pu-erh of the day. Sheng or Shou
Having a Menghai 2007 “Secret Fragrance” in the cup. Got this in a sample pack to try. Using a gaiwan to keep this one pure. It is called “Secret fragrance” I wish i had an aroma cup for this but I lack one. Goes on shopping list. The first infusion brewed a light pale green color and gave a small hit of tobacco. Second infusion give a deeper golden color and brings out some citrus notes to go with the hit of astringency and tobacco. Interesting on the palate, makes the tongue tingle a bit.It has a small bit of astringency but seems to coat the mouth with an aftertaste of the citrus that lingers for a while. It almost seems to have some floral between the layers of tobacco and citrus. A very interesting sheng. I brewed 13 grams of it in the pot. Hope this one will age into something wonderful.
I’m currently drinking Coffee Pu’er from Davids Tea. It’s the only one of Davids pu’ers that I really like. Has a bit of molasses sweetness going for it.
LOL I thought I was the only one who likes this. I love it, was my #1 fav tea until you introduced me to Mandala…..
Yay! Someone else likes it. It was my first pu’er and it has a special place in my pu’er loving heart. Special Dark has kicked it out of the #1 spot but it’s still a good one.
4 out of my top 6 highest rated teas are Mandala pu’erhs, and I STILL haven’t tried Special Dark yet, or Phatty Cake… there is just something special about them
Special Dark, Phatty Cakes 1 and 2 are the only teas I have to convince myself to brew. Not because I don’t like them but because I don’t want them to leave me. My first Phatty Cake is a sad little hockey puck and I am going to miss him when he’s gone. There is definitely something special about Mandala and Verdant. I have to admit to not really exploring other sellers yet but I will.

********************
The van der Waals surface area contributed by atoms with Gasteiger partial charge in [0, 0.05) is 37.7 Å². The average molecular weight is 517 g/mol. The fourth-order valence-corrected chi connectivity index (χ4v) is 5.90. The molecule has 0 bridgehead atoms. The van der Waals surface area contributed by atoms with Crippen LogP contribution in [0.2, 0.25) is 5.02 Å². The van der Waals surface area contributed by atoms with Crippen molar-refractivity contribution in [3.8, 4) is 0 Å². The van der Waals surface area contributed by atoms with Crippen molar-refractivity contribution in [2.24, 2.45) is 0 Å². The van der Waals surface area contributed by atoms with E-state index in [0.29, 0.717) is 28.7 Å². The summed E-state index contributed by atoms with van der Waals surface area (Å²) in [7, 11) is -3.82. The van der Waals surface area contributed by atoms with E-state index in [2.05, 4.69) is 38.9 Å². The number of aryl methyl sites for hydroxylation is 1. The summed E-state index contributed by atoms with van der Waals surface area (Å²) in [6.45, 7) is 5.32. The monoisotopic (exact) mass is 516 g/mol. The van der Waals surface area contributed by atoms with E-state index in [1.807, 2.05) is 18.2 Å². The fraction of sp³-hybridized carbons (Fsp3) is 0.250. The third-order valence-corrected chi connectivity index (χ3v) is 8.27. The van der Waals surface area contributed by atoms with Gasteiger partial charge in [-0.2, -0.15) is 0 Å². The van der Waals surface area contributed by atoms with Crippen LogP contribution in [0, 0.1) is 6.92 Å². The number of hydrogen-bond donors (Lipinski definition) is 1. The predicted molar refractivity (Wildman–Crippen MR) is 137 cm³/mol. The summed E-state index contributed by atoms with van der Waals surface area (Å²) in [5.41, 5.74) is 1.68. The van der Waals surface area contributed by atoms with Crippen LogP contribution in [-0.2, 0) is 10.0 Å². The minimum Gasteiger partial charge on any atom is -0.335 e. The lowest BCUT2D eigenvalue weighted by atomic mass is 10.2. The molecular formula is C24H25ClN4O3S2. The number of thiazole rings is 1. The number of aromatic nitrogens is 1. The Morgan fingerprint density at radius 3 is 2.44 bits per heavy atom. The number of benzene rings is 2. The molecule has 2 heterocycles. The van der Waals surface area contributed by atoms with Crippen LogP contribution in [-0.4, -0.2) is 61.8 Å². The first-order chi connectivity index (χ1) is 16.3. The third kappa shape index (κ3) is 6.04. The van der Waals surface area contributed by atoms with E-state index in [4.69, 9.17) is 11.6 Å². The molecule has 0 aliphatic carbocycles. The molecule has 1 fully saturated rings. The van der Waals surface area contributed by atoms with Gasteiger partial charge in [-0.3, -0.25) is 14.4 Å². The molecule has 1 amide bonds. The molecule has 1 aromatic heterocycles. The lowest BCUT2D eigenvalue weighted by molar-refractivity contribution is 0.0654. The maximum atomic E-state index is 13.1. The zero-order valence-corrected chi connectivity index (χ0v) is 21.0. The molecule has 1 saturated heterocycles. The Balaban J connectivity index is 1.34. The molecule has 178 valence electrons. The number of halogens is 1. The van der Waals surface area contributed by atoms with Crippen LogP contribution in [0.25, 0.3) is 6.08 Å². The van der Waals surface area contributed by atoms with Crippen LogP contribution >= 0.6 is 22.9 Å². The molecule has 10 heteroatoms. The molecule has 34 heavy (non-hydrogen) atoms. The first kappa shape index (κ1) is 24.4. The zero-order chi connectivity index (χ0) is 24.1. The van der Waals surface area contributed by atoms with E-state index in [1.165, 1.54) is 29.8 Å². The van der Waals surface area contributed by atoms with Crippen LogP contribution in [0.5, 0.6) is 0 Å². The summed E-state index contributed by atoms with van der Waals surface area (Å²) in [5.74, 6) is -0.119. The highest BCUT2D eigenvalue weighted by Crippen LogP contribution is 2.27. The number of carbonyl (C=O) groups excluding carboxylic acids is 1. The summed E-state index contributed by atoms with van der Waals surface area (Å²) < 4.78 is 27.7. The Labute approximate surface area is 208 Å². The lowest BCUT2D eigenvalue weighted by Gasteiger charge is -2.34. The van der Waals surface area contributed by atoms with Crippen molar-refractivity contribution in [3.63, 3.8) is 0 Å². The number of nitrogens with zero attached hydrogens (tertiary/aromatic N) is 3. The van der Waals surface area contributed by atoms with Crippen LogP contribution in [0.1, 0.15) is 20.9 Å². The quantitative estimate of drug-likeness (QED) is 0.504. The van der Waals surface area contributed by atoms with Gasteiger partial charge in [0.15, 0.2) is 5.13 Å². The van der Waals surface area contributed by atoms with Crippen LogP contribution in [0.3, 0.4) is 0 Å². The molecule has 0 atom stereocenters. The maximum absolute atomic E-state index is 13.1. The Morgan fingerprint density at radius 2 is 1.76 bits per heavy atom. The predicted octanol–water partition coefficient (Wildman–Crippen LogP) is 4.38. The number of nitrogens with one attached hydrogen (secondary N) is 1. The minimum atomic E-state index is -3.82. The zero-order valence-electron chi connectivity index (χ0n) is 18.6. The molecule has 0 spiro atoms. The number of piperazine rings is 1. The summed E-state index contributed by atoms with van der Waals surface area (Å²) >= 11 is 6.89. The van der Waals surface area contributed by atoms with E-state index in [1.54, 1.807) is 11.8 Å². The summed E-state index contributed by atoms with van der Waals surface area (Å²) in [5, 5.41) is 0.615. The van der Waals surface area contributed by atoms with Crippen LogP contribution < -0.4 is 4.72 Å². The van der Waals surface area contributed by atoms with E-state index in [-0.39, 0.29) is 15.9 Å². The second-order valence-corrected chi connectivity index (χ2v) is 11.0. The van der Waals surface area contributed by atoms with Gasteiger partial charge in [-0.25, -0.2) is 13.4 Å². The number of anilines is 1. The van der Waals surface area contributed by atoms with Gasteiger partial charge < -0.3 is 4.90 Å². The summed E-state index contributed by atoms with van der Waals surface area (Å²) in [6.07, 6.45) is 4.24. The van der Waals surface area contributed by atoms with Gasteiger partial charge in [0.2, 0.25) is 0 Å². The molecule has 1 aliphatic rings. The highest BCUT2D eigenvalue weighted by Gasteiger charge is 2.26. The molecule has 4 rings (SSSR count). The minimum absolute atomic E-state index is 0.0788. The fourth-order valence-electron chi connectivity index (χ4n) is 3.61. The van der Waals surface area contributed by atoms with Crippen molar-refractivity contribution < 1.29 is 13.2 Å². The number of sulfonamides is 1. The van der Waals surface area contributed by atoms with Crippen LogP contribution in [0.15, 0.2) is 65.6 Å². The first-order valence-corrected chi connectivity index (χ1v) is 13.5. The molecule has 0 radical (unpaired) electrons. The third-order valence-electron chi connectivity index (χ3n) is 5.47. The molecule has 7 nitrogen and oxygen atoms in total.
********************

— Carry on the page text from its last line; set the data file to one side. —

I’m a fan of Verdant as well, but I haven’t tried any of their pu’erh (hanging my head in shame). I’ve had a few pu’erhs from other companies, and while I’ve quite enjoyed several of them – Mandala still holds that special place in my heart.
so glad I stumbled upon this discussion! Don’t worry, Grace, there are still a few of the original Phatty Cakes left :) Thank you both for the kind words about our teas and our company. It really is gratifying to hear these nice things. I will be going to China again in March/April and look forward to more finds while I am there. For now, though, we have some great things to look forward to, including the 2013 crop of the Wild Monk mao cha, some new autumn greens and wulongs, too! In regard to ripe teas, I’ve just acquired the leaves to make the Noble Mark equivalent from this year and also some tea nuggets from that same producer from this years ripening! I swear, if we didn’t need to sleep, I just use that extra time for doing nothing but gong fu cha!
Wishing you both great joy and perfect health,
I already get the feeling that my next Mandala order is going to be fun :) My tea cupboard is already ridiculous but all of that sounds so good.
I’m currently sipping on Purple Rhyme from Mandala. Tea randomizer selected it so that’s what I drink. It’s lovely. Very woodsy vanilla with a bit of a date flavor to it.